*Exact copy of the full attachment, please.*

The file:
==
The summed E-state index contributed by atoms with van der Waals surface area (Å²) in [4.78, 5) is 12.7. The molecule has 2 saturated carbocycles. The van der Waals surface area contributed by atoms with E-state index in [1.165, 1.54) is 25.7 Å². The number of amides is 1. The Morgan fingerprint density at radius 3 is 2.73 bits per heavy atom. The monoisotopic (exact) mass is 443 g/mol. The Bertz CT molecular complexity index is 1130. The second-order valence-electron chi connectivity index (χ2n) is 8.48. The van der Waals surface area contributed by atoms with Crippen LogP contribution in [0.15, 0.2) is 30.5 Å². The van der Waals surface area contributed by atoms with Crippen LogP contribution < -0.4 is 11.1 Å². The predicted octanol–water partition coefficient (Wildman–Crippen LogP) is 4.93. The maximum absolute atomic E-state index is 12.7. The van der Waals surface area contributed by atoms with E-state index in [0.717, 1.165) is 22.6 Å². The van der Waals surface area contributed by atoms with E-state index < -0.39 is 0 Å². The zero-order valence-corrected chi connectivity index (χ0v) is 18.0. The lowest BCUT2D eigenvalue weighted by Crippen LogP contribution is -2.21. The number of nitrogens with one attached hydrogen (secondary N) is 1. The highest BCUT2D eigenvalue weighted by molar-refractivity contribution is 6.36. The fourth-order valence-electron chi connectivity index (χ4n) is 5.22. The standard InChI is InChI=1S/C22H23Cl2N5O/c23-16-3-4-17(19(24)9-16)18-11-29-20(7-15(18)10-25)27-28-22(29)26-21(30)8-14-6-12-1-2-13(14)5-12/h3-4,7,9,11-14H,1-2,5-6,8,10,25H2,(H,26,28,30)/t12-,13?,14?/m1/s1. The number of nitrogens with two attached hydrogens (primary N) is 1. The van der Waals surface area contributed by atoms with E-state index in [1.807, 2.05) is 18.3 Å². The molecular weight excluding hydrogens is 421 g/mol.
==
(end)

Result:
The summed E-state index contributed by atoms with van der Waals surface area (Å²) in [4.78, 5) is 12.7. The molecule has 2 saturated carbocycles. The van der Waals surface area contributed by atoms with E-state index in [1.165, 1.54) is 25.7 Å². The number of amides is 1. The Morgan fingerprint density at radius 3 is 2.73 bits per heavy atom. The monoisotopic (exact) mass is 443 g/mol. The Bertz CT molecular complexity index is 1130. The second-order valence-electron chi connectivity index (χ2n) is 8.48. The van der Waals surface area contributed by atoms with Crippen LogP contribution in [0.15, 0.2) is 30.5 Å². The van der Waals surface area contributed by atoms with Crippen LogP contribution < -0.4 is 11.1 Å². The predicted octanol–water partition coefficient (Wildman–Crippen LogP) is 4.93. The maximum absolute atomic E-state index is 12.7. The van der Waals surface area contributed by atoms with E-state index in [0.717, 1.165) is 22.6 Å². The van der Waals surface area contributed by atoms with E-state index < -0.39 is 0 Å². The zero-order valence-corrected chi connectivity index (χ0v) is 18.0. The lowest BCUT2D eigenvalue weighted by Crippen LogP contribution is -2.21. The number of nitrogens with one attached hydrogen (secondary N) is 1. The highest BCUT2D eigenvalue weighted by molar-refractivity contribution is 6.36. The fourth-order valence-electron chi connectivity index (χ4n) is 5.22. The standard InChI is InChI=1S/C22H23Cl2N5O/c23-16-3-4-17(19(24)9-16)18-11-29-20(7-15(18)10-25)27-28-22(29)26-21(30)8-14-6-12-1-2-13(14)5-12/h3-4,7,9,11-14H,1-2,5-6,8,10,25H2,(H,26,28,30)/t12-,13?,14?/m1/s1. The number of nitrogens with two attached hydrogens (primary N) is 1. The van der Waals surface area contributed by atoms with E-state index in [1.807, 2.05) is 18.3 Å². The molecular weight excluding hydrogens is 421 g/mol.